If a tree falls in the forest, and there is no one there to hear it, does it make a sound? A Philo question in college, from a time forgotten, and I still can’t remember the answer. Perhaps, a yes and a no.
I remember one time in my NGO days, during an indigenous ancestral land survey in Zamboanga del Sur, we had walked hours-deep into a lush secondary forest, only to discover a clearing of more than a hectare wide. It was filled with thousands of felled giant trees on top of each other, so dense that the ground had not been visible anymore, and we had to walk over those rotting lumber to get through to the other side. Our Subanen guide and companion told us that it had been part of a logging area that had closed down when the logging ban was put in effect. Did the trees make a sound?
Even in the present day, if one happened to travel near large rivers in the hinterlands, an occasional sight of freshly-cut timber, could be seen floating by, to be hauled inland later, sold illegally and then turned into furniture or whatever. Definitely sure that the sound of cutting must have made a lot of noise in the forest but, in truth, from us so far away, there is silence there, it just happens.
Ethnic trinkets, necklaces and costumes on display and sold at tourist shops merely show a “perceived existence” of indigenous tribes that live far up in the mountains. They are not physically present in the shops. Often, tourists even have a romanticized image of them, toiling into the night, with their colorful garbs glinting in the light of a tin can lamp. Truth is, the finished products displayed and seen in the shops downtown can be advertised by the shop owner as being made by the tribes, yet one can ask, how do we know, or are they really even up there?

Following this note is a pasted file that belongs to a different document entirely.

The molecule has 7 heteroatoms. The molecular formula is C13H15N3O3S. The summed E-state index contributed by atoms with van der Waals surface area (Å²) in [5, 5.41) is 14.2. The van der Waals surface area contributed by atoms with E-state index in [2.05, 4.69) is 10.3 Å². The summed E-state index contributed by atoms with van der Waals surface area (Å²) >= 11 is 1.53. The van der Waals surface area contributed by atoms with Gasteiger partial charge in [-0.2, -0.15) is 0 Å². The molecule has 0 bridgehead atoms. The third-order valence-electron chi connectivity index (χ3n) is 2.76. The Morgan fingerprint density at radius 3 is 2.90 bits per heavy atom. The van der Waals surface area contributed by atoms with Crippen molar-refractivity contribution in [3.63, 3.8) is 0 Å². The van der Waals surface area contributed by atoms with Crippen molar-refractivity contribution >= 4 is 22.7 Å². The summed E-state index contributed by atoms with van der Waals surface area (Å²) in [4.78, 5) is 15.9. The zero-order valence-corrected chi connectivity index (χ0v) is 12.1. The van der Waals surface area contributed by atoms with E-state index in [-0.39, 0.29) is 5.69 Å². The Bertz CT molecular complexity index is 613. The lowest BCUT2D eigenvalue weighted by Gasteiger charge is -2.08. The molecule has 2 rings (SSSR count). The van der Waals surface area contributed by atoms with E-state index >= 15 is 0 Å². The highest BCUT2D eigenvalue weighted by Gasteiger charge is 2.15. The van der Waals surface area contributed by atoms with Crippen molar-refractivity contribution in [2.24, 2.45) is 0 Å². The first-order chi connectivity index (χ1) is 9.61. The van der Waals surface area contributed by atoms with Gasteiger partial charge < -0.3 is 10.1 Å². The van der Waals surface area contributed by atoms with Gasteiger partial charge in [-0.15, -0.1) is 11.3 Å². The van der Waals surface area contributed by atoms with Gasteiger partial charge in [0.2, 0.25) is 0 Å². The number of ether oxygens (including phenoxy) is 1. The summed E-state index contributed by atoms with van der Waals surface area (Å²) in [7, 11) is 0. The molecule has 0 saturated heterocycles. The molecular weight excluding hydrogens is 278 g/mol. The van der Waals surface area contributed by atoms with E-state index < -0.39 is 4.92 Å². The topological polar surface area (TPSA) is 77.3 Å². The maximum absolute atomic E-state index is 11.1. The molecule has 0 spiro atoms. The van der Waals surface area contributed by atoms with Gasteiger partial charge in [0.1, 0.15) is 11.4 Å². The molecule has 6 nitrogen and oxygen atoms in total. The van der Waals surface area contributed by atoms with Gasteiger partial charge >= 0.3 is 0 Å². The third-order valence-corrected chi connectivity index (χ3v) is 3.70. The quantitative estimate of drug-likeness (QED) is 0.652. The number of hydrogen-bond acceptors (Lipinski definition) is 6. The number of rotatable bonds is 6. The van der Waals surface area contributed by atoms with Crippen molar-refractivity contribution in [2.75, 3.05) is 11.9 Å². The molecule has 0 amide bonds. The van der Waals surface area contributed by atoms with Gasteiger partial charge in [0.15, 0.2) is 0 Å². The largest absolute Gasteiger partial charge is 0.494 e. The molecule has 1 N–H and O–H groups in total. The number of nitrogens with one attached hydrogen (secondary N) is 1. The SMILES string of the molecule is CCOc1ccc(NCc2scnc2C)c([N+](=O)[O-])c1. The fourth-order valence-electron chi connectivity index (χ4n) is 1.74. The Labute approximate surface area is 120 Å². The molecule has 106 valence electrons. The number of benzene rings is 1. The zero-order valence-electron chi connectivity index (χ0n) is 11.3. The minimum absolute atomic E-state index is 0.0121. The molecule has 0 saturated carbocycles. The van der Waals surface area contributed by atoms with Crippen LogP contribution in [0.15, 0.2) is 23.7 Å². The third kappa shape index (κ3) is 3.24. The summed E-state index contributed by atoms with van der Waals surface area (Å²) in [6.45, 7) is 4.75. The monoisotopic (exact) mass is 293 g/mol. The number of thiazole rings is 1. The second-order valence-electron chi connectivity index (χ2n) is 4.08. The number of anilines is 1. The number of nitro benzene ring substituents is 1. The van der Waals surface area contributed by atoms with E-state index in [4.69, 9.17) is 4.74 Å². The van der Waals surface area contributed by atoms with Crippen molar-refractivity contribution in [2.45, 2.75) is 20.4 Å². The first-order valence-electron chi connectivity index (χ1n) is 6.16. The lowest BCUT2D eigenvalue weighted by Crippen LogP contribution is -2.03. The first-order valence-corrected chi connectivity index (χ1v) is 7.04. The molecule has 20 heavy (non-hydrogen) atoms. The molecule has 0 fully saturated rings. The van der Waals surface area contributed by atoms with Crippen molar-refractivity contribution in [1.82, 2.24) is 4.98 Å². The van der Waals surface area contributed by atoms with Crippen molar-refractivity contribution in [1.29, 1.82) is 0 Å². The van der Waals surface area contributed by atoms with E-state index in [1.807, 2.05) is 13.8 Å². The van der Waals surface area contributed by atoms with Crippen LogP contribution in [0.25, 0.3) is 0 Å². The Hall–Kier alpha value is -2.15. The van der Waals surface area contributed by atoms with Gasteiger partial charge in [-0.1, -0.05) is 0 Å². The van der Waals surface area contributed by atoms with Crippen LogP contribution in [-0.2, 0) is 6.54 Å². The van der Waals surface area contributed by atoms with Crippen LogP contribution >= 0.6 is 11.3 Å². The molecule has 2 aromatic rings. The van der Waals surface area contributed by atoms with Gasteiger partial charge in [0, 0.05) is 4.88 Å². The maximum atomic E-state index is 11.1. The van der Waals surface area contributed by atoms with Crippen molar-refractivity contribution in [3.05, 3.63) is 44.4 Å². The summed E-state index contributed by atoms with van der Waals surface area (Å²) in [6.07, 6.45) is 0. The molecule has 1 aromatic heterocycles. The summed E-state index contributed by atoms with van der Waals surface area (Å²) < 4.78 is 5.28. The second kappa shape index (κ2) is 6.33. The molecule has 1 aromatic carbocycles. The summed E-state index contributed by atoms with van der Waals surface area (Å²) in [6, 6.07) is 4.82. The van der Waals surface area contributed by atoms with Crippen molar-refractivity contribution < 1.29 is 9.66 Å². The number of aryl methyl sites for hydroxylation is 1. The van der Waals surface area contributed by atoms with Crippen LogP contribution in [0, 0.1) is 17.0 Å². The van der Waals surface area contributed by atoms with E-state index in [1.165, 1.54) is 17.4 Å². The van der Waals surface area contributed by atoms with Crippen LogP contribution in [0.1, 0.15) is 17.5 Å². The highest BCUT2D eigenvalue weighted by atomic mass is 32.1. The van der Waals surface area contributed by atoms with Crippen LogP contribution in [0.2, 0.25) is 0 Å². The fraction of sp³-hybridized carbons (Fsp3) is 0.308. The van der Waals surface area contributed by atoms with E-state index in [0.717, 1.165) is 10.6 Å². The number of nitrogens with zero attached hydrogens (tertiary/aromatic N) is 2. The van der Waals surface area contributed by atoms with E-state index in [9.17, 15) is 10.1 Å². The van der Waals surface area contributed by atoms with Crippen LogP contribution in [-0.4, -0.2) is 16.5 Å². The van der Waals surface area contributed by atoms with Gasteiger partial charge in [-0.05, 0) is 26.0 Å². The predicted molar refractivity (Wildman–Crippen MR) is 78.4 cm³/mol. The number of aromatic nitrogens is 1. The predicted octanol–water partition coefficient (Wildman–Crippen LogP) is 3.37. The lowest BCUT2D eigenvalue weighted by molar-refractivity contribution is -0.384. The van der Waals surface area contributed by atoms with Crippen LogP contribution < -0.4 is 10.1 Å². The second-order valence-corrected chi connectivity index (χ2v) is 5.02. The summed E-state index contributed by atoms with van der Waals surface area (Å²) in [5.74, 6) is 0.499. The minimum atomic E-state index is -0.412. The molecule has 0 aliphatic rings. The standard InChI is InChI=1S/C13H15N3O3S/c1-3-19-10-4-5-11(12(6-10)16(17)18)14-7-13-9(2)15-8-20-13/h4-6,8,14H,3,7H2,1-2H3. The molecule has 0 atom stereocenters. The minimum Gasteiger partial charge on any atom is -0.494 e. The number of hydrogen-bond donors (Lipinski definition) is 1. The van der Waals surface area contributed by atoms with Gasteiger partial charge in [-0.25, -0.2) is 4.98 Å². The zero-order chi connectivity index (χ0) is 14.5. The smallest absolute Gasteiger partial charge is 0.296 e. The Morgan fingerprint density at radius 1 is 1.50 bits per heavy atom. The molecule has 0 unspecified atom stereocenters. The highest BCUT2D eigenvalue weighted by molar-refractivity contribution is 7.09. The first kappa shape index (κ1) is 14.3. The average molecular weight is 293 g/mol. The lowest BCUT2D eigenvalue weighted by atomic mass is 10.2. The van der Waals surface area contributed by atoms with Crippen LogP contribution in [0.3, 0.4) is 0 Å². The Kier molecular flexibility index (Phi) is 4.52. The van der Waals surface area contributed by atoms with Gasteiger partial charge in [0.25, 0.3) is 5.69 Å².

The slight possibility exists, that their supposed handiwork might have actually come right out of little sweat rooms here in the city or wherever, filled with little children and high schoolers who work for their daily allowances. Who is to know, do they make a sound, much like them trees?
Back to the philo question then, does unperceived reality really even matter? Or is it in the same league with “ignorance is bliss”, or “what you don’t know won’t hurt you”?
So many things we do not know, or even care to know. Another thing others may not have known, if one drives inward to the new and paved roads in Mintal towards the direction of the state university, and just follows the road, you would suddenly discover that it leads straight to the new and modern sports complex, right in the middle of still-sparsely populated and still to be developed land. That is another surprise up there, much like the feeling of seeing dead trees in the midst of lush forest. Are both the same thing?
I sincerely hope not. While that complex may have purpose, such that the city needs it, Zamboanga’s dead portion of forest just sits there, idle in the middle of nowhere, hidden from view and silently decaying. Both are silent though, and not noticeable until you have stumbled into it.
As for the trinkets and indigenous bracelets, actively seek out and discover the real life of the people who create these works of art. They are our people and their rich culture is yours too. Dead spots and modern edifices may lie there in silence, but these makers live and breathe.
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